Lisa Blower celebrates her characters with stories that they wouldn’t want told. She makes the bleak funny, in a voice reminiscent of Alan Bennett, and strikes a new chord in regional and working-class fiction. With a sharp eye and tough warmth, Lisa Blower brings to life the silent histories and harsh realities of those living on the margins. The matriarch dominates these award-winning stories in Lisa Blower’s debut collection. From the wise, witty and outspoken Nan of Broken Crockery, who has lived and worked in Stoke-on-Trent for all of her 92 years, never owning a passport, to happy hooker Ruthie in The Land of Make Believe or young mum Roxanne in The Cherry Tree, she appears in many shapes and forms, and always with a stoicism that is hard to break down. The title is a Potteries saying that means it’s looking a bit bleak, a little like rain. This is top notch short fiction, showing remarkable depth of voice, character and human bonds.  The first story, Barmouth, is magnificent and made more of an impact on me than many novels.
View source

Nina Allan discussing Trees in the Wood from It’s Gone Dark Over Bill’s Mother’s

27 December 2018
‘This leaves me in the kitchen with the twins, Margot and Henry, who have just turned five and are still in their school uniforms squabbling over jigsaw pieces under the kitchen table where they also now like to eat. I have told Mia that I don’t agree with them eating off the floor like dogs, but she says at least they’re eating and it keeps them quiet and I spot a few rubbery-looking pasta twirls on the floor and a dollop of what looks like hardened ketchup.’ Laura lives alone. She hasn’t been able to sleep since the death of her mother. She’s spending the night at Mia’s house on the advice of her doctor, that she should undergo a course of ‘sleeplessness with someone you trust’. Mia is a palliative care nurse with five-year-old twins, a teenage daughter, and a never-there husband. She’s completely exhausted. The two women share an evening. From between the cracks, secrets emerge. The details and textures of the women’s lives are utterly different—and yet there is something that each can give the other. An emotionally draining, hard-hitting story with an unexpectedly positive outcome. Brilliantly written.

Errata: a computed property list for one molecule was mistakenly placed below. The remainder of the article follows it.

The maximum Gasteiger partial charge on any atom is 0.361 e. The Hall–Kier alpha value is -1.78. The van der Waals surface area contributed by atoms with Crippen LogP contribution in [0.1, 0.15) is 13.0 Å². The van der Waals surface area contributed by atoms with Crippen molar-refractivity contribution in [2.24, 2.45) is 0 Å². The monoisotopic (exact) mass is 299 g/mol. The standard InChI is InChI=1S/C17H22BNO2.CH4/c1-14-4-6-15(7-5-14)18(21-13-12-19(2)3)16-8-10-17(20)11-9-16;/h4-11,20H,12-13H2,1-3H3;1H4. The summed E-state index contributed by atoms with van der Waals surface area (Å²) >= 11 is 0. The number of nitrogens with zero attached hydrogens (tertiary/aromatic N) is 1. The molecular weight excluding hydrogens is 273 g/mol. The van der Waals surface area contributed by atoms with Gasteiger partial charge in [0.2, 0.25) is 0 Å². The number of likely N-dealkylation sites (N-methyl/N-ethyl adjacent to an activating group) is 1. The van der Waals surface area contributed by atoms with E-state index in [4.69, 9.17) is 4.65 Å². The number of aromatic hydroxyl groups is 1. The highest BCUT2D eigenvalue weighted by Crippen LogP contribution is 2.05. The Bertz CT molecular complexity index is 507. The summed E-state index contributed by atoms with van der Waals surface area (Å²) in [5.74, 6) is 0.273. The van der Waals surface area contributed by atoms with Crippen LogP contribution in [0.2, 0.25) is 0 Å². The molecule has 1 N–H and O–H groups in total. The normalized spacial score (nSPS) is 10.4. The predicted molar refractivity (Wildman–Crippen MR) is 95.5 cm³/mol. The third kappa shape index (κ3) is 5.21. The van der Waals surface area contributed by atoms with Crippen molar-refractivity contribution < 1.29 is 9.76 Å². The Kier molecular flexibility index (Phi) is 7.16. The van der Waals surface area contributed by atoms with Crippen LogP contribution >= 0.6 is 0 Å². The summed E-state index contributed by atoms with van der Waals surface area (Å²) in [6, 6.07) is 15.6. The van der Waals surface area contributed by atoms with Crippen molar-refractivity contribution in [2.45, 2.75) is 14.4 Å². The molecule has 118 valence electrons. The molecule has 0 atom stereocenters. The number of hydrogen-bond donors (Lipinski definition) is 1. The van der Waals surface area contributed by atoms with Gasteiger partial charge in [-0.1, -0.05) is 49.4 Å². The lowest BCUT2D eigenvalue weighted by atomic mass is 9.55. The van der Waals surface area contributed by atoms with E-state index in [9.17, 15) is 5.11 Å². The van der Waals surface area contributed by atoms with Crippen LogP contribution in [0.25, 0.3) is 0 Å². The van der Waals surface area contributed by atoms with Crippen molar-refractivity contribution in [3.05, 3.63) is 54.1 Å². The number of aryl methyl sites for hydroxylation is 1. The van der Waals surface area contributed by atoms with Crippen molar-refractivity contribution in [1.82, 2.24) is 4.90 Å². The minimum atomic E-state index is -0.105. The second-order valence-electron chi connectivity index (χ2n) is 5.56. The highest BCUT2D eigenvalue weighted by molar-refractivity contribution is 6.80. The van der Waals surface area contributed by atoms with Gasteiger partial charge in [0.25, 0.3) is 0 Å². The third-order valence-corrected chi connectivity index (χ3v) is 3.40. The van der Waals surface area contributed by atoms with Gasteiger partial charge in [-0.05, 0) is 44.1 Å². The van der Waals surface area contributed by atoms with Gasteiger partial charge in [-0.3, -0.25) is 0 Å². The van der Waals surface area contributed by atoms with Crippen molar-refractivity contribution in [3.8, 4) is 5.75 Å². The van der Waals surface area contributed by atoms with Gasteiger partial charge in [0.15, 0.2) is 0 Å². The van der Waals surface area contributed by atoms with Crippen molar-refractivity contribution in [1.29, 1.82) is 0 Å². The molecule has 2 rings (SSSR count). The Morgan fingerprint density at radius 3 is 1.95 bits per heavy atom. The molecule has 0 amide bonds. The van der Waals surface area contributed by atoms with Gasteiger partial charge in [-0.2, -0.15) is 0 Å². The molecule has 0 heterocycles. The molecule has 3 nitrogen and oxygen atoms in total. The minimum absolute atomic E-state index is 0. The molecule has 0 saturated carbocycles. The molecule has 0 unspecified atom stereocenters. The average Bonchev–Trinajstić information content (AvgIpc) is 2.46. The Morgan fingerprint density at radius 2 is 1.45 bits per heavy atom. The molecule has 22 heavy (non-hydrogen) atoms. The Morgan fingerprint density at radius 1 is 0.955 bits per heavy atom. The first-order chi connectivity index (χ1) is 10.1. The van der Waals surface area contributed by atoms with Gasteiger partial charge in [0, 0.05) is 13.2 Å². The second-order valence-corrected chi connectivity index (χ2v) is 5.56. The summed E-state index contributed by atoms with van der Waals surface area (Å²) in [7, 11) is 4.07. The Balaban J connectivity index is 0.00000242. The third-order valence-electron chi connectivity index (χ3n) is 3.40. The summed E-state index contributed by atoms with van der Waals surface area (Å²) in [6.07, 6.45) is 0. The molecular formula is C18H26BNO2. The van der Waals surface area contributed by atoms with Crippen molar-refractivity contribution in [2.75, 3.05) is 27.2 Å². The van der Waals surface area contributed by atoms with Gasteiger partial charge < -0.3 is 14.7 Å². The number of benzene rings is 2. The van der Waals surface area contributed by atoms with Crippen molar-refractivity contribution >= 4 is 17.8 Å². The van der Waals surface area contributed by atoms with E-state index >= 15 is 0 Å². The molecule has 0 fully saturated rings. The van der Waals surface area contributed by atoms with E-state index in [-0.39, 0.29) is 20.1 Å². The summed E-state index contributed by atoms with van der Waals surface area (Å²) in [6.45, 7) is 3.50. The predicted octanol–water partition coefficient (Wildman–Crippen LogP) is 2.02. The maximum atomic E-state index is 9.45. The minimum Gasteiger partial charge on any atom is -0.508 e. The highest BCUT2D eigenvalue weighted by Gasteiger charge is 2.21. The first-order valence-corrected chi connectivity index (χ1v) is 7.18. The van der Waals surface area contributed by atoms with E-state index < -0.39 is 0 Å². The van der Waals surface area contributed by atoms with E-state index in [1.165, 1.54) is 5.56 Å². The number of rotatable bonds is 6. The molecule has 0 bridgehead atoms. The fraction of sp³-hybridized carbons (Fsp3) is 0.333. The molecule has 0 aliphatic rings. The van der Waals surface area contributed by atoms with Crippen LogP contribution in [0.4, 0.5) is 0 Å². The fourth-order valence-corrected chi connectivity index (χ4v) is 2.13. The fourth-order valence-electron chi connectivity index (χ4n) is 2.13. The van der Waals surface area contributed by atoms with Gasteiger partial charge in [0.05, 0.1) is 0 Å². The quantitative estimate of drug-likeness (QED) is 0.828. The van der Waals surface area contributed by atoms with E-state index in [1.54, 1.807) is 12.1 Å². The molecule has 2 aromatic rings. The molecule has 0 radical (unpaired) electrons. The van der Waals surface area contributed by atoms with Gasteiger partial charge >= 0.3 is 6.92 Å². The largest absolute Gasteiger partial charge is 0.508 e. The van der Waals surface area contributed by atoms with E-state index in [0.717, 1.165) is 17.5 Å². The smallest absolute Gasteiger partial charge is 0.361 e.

View source

Shropshire Star

1 March 2018
I'm terribly excited about this. A collection of short stories by the brilliant writer Lisa Blower who is based in Shrewsbury. The arresting title of the book is It’s Gone Dark Over Bill’s Mother’s. Puzzled? It’s a Potteries saying that means it’s looking a bit bleak, looking a bit like it might rain. Now, I absolutely loved Lisa’s last book, the highly-acclaimed novel of working class life in Stoke-on-Trent, Sitting Ducks. I've met Lisa a couple of times. Interviewed her once for a Chronicle article. Popped along to one of her creative writing talks. You know how it is. I now tell people that she's a personal friend of mine .... a bit like those people who went to school with Ringo's next door neighbour's cousin and then told everyone they were personal friends of The Beatles. Awww. Bless. Anyway. Look out for this. With a sharp eye and tough warmth, Lisa Blower brings to life the silent histories and harsh realities of those living on the margins. The book isn’t officially out until next spring, but you can pre-order it at the Myriad publishers website.
View source

Buying options